We propose to use Drosophila as a model system for determining how neurotransmitter release at individual active zones is regulated. We will image synaptic vesicle fusion at single active zones to define how release probability, release mode (spontaneous versus evoked) and release plasticity is regulated at glutamatergic synapses. Neurotransmitters can be released through evoked fusion following an action potential, or by spontaneous fusion of vesicles (termed """"""""minis"""""""") in the absence of nerve stimulation. The two modes of vesicle release have been found at most synapses and are assumed to occur across the same population of active zones, though this has been difficult to define using classical approaches. A major technical limitation for the study of neurotransmitter release has been the inability to examine vesicle fusion at individual active zones. Electrophysiological studies of synaptic transmission measure the postsynaptic effect of neurotransmitter release over a large population of release sites, precluding an analysis of how individual active zones participate in and regulate synaptic vesicle fusion. We have developed transgenic tools that allow Ca2+ imaging of postsynaptic glutamate receptor activation following single vesicle fusion to spatially visualize all exocytotic events occurring through both spontaneous and evoked release pathways at Drosophila NMJs, allowing us to define general rules for vesicle fusion events at single active zones. Using these tools, we have begun to characterize the spatial and temporal dynamics of exocytotic events that occur spontaneously or in response to an action potential. We have also begun analyzing the relationship between these two modes of fusion at single release sites. Current data indicate a majority of active zones participate in both modes of fusion, although release probability is not correlated between the two modes of release and is highly variable across the population. Indeed, a subset of active zones is specifically dedicated to spontaneous release, indicating a population of postsynaptic receptors is uniquely activated by this mode of vesicle fusion. Using these new transgenic tools to visualize single active zone exocytosis, we will characterize how single release sites work, how they undergo plasticity, and how they contribute to both evoked and spontaneous fusion.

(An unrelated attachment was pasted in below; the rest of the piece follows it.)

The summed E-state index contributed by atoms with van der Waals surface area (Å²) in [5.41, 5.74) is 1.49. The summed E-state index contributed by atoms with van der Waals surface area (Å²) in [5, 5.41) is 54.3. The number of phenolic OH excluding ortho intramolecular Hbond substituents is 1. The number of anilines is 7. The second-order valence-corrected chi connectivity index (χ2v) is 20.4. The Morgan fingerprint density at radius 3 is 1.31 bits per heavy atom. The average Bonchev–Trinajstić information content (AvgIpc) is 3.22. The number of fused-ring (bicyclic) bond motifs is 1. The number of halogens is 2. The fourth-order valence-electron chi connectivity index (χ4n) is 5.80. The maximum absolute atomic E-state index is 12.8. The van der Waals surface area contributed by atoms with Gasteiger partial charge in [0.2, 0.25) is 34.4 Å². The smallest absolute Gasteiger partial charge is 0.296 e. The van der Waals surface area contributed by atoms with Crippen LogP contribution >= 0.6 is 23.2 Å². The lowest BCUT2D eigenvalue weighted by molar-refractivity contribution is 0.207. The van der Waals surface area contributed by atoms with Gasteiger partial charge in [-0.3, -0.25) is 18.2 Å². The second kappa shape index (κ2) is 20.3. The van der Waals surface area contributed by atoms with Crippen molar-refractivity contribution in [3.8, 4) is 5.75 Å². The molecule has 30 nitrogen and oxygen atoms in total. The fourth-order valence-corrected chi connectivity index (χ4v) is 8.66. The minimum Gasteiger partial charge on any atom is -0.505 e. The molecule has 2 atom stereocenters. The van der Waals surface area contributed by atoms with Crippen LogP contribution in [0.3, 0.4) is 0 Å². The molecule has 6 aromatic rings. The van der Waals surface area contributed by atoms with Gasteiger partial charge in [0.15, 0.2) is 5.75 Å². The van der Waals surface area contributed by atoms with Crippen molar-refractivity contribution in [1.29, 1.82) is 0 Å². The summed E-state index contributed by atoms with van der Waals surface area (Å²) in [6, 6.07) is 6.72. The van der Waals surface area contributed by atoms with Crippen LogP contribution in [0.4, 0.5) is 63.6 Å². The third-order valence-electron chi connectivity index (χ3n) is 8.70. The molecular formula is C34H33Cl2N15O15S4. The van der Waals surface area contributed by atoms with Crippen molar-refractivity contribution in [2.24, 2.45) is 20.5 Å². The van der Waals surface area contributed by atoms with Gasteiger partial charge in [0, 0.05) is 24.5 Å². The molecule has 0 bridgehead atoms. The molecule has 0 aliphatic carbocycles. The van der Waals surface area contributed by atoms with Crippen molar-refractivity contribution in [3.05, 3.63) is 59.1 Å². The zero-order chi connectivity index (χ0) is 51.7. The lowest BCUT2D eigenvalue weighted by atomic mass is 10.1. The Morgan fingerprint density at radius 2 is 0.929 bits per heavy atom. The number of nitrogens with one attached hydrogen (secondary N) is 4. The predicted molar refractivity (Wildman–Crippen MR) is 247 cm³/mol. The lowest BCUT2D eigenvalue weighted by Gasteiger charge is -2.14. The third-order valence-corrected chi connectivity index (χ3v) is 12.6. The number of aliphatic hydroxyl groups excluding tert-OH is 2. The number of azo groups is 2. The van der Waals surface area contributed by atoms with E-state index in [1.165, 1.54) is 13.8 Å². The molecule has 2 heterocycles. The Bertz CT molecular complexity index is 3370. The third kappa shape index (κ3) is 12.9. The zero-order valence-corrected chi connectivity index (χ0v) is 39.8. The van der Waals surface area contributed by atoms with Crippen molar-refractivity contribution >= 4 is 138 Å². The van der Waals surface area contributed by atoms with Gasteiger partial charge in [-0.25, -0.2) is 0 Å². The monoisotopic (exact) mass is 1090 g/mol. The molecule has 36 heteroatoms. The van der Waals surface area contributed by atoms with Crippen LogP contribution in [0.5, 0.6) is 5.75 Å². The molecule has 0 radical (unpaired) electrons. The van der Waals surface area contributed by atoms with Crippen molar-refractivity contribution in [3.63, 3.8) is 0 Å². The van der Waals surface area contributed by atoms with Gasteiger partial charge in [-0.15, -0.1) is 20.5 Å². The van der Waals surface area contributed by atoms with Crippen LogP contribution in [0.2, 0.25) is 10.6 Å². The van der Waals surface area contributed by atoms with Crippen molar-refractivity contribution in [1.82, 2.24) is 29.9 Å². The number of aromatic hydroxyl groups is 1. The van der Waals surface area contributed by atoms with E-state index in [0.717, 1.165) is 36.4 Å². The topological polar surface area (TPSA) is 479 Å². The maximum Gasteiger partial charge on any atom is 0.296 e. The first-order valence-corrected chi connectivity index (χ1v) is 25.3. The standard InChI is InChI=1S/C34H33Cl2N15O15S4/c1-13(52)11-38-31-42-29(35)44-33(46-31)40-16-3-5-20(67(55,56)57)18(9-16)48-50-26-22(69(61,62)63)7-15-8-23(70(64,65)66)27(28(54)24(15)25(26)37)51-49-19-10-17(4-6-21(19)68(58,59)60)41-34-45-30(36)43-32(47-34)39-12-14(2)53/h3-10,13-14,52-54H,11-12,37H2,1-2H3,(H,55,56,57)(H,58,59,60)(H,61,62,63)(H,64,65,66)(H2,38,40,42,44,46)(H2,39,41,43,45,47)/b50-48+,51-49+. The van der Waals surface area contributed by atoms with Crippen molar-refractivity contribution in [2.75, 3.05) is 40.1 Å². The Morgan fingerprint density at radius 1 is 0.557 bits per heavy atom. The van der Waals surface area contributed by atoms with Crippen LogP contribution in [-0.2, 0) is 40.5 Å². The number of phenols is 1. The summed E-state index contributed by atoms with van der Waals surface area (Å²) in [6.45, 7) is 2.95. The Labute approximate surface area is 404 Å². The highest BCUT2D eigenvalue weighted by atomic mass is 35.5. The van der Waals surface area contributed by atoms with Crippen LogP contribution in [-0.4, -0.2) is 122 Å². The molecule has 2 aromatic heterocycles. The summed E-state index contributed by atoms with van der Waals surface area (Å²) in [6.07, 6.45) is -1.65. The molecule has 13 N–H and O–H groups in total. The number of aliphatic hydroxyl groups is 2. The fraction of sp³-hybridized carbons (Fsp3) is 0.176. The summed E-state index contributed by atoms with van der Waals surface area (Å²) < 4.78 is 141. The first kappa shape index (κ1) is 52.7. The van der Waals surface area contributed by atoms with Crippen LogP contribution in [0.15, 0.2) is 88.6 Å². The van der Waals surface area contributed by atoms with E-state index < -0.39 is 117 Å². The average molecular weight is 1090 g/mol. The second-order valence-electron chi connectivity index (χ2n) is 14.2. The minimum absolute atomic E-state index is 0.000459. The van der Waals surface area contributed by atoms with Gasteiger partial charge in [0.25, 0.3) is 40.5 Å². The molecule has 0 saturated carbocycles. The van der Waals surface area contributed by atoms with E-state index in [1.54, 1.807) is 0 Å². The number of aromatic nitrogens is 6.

This research will define basic mechanisms underlying neurotransmitter release at single active zones. Alterations in synaptic signaling have been linked to numerous neurological and psychiatric diseases of the human brain. By defining how neurons communicate at synapses, our research will provide a foundation for developing therapeutic approaches for brain diseases that alter synapse formation and function.
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